Fossil remains of Zhenyuanlong suni. Credit: Junchang Lu

Manchester Museum, part of the University of Manchester has the model on loan from Studio Liddell. Created by Peter Minister, the new model now on display, shows how our view of dinosaurs has been transformed.

The model of the Velociraptor is a taster of what is to come as Manchester Museum prepares for a blockbuster dinosaur exhibition. This is part of a new exhibition programme which is being planned as part of the museum’s expansion titled The Courtyard Project. Subject to funding from the Heritage Lottery Fund, work will commence on The Courtyard Project in August 2018 and will comprise of a larger temporary exhibition space, new entrance, improved visitor facilities and a South Asia Gallery in partnership with The British Museum.

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Object Lessons

An exhibition of stunning scientific models and illustrations now at Manchester Museum

The object-rich exhibition looks at this incredible collection through themes such as Craftsmanship, the Teaching Museum and the Microscopic. It combines George’s collection with the best models and illustrations from Manchester Museum and World Museum, Liverpool.

The beautiful objects blurred the boundaries between art and science and brought together the world’s leading scientists and most accomplished craftsmen. They reflect a moment in time when scientific discovery was rapidly developing, but technology could not keep up with techniques to record such findings.

To make sense of the exhibition we have split the displays into seven themes:

Craftsmanship features the highly-acclaimed Blaschka glass models, created by German glassworkers Leopold Blaschka and his son Rudolf.

In Understanding the Body models are used to explore the shape, movement and function of the body. A life-size papier-mâché anatomical wild turkey sits alongside an exploded cod skull and early German models used to teach the bite of a rattlesnake.

Recording the Extraordinary focuses on unusual things that are difficult to describe in words. Early illustrations of the Aurora Borealis, sit alongside a plaster moon crater and a globe of the stars. 

Exaggerated papier-mâché flowers and an Edwardian pop-up human anatomy book form part of Looking Inside.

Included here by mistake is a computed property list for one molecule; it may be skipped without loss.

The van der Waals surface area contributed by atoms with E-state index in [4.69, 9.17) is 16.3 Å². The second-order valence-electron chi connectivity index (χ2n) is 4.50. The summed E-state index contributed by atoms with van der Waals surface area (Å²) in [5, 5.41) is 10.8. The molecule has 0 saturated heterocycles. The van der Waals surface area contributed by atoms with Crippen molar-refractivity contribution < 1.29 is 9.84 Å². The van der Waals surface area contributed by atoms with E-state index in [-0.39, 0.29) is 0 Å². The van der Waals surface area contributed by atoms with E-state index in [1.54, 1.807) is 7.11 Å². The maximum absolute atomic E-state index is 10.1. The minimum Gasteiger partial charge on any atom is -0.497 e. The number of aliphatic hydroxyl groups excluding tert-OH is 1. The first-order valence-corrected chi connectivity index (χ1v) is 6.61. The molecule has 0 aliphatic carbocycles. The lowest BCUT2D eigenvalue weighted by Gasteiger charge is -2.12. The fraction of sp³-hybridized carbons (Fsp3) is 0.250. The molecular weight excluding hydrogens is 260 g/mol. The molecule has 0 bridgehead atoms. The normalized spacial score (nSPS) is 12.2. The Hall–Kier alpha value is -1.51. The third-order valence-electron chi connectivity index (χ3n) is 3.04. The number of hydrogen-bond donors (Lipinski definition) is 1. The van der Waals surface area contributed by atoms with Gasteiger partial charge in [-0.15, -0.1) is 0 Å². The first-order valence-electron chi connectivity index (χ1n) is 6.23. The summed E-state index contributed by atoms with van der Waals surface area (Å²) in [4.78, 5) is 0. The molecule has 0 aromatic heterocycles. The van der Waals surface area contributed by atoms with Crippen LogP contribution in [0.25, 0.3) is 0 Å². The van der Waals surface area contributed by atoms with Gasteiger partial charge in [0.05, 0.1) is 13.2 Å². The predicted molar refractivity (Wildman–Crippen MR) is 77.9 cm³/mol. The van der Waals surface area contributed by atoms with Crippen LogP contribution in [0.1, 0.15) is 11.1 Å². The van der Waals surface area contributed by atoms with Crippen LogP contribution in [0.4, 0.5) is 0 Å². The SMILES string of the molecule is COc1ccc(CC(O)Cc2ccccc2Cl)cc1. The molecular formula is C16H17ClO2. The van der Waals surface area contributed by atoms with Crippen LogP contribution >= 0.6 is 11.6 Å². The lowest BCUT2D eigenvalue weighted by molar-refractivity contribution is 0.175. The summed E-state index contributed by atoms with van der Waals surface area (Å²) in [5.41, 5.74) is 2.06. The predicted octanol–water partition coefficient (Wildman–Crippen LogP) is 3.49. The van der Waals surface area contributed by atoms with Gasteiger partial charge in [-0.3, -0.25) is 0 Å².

Teaching Museum takes an overarching look at the context in which these models were created. Highlights include Japanese teaching scrolls from 1843 and wax fruits.

Minute details of plants and animals, as well as microscopic creatures are on display in Revealing the Microscopic including Early French flea photographs and models of pollen and penicillin.

Framing Time Some of the first illustrations of the Grand Canyon from the 1870s are shown alongside early reconstructions of long extinct fossils.

 We are also running a conference alongside the exhibition: Unlocking the Vault

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Unearthed

Dear Reader,

My name is Megan Jones, I am a university student studying photography in my last year of education. I have been lucky enough to collaborate with Manchester Museum, in order to create my final year project. For this project I explored the mineral archives within the Earth Science Department in Manchester Museum. My projects purpose was to open the doors to the hundreds of hidden artefacts that are kept behind the scenes at Manchester Museum. As we all know there is no way that everything can be displayed at the same time so a lot of the artefacts go unseen by the thousands of visitors that come to Manchester Museum.

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With over 17,000 minerals in the museums collection I set out photographing as many as possible the projects main intentions were to expose as much as possible therefore I could share the experience I have had exploring the mineral archives. I wanted to push the boundaries that surround museums, how our visits are censored even if we do not realise the museum is deciding what we get to see and what we do not.

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By photographing minerals from the archive I have allowed myself to reproduce the minerals taking them out of their intended aura to create something completely different a reproduction with a different importance by it being a photograph this is something that can be reproduced and reproduced time after time in contrast with the originals locked away behind closed doors, therefore the importance of the images is very different in comparison to the minerals within the museum. My aim was to expose these beautiful minerals to the public allowing them to view the museum as I do, a place that people become inspired, mesmerised and captivated by the beauty one building holds.

unearthed

If anyone would like to see more of my work and my classmate’s final year projects, we would like to invite you all to our exhibitions. Leaf Portland Street Manchester M1 6DW 16th until June 23rd June and also Tuesday 4th July until Saturday 15th July at Stockport War Memorial Art Gallery SK3 8AB.

Thank you or taking the time to read about my project any questions please comment below!